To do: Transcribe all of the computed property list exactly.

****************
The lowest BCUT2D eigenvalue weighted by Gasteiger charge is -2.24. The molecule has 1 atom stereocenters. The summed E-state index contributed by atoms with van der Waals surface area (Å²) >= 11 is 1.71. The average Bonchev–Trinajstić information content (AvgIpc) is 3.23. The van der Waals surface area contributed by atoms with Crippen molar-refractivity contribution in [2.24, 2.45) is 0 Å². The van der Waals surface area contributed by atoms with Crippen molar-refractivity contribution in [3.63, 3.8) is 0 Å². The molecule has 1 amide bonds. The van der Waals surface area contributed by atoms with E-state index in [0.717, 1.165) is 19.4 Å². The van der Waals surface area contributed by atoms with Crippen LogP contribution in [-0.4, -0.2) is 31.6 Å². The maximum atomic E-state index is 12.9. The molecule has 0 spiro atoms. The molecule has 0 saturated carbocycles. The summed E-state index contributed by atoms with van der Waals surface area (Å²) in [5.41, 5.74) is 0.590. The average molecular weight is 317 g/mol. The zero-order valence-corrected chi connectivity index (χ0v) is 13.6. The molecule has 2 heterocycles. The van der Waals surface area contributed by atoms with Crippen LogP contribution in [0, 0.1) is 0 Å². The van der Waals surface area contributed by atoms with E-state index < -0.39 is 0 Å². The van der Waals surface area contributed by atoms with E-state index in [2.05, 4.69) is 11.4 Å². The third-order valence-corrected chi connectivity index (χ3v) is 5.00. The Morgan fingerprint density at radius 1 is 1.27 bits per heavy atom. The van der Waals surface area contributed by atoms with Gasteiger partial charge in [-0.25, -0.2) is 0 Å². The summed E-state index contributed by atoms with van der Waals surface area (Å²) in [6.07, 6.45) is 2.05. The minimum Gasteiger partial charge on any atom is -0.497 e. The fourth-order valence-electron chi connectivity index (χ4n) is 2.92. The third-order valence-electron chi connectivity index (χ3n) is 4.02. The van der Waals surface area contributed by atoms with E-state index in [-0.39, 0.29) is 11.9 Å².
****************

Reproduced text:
The lowest BCUT2D eigenvalue weighted by Gasteiger charge is -2.24. The molecule has 1 atom stereocenters. The summed E-state index contributed by atoms with van der Waals surface area (Å²) >= 11 is 1.71. The average Bonchev–Trinajstić information content (AvgIpc) is 3.23. The van der Waals surface area contributed by atoms with Crippen molar-refractivity contribution in [2.24, 2.45) is 0 Å². The van der Waals surface area contributed by atoms with Crippen molar-refractivity contribution in [3.63, 3.8) is 0 Å². The molecule has 1 amide bonds. The van der Waals surface area contributed by atoms with E-state index in [0.717, 1.165) is 19.4 Å². The van der Waals surface area contributed by atoms with Crippen LogP contribution in [-0.4, -0.2) is 31.6 Å². The maximum atomic E-state index is 12.9. The molecule has 0 spiro atoms. The molecule has 0 saturated carbocycles. The summed E-state index contributed by atoms with van der Waals surface area (Å²) in [5.41, 5.74) is 0.590. The average molecular weight is 317 g/mol. The zero-order valence-corrected chi connectivity index (χ0v) is 13.6. The molecule has 2 heterocycles. The van der Waals surface area contributed by atoms with Crippen LogP contribution in [0, 0.1) is 0 Å². The van der Waals surface area contributed by atoms with E-state index < -0.39 is 0 Å². The van der Waals surface area contributed by atoms with E-state index in [2.05, 4.69) is 11.4 Å². The third-order valence-corrected chi connectivity index (χ3v) is 5.00. The Morgan fingerprint density at radius 1 is 1.27 bits per heavy atom. The van der Waals surface area contributed by atoms with Gasteiger partial charge in [-0.25, -0.2) is 0 Å². The summed E-state index contributed by atoms with van der Waals surface area (Å²) in [6.07, 6.45) is 2.05. The minimum Gasteiger partial charge on any atom is -0.497 e. The fourth-order valence-electron chi connectivity index (χ4n) is 2.92. The third-order valence-electron chi connectivity index (χ3n) is 4.02. The van der Waals surface area contributed by atoms with E-state index in [-0.39, 0.29) is 11.9 Å².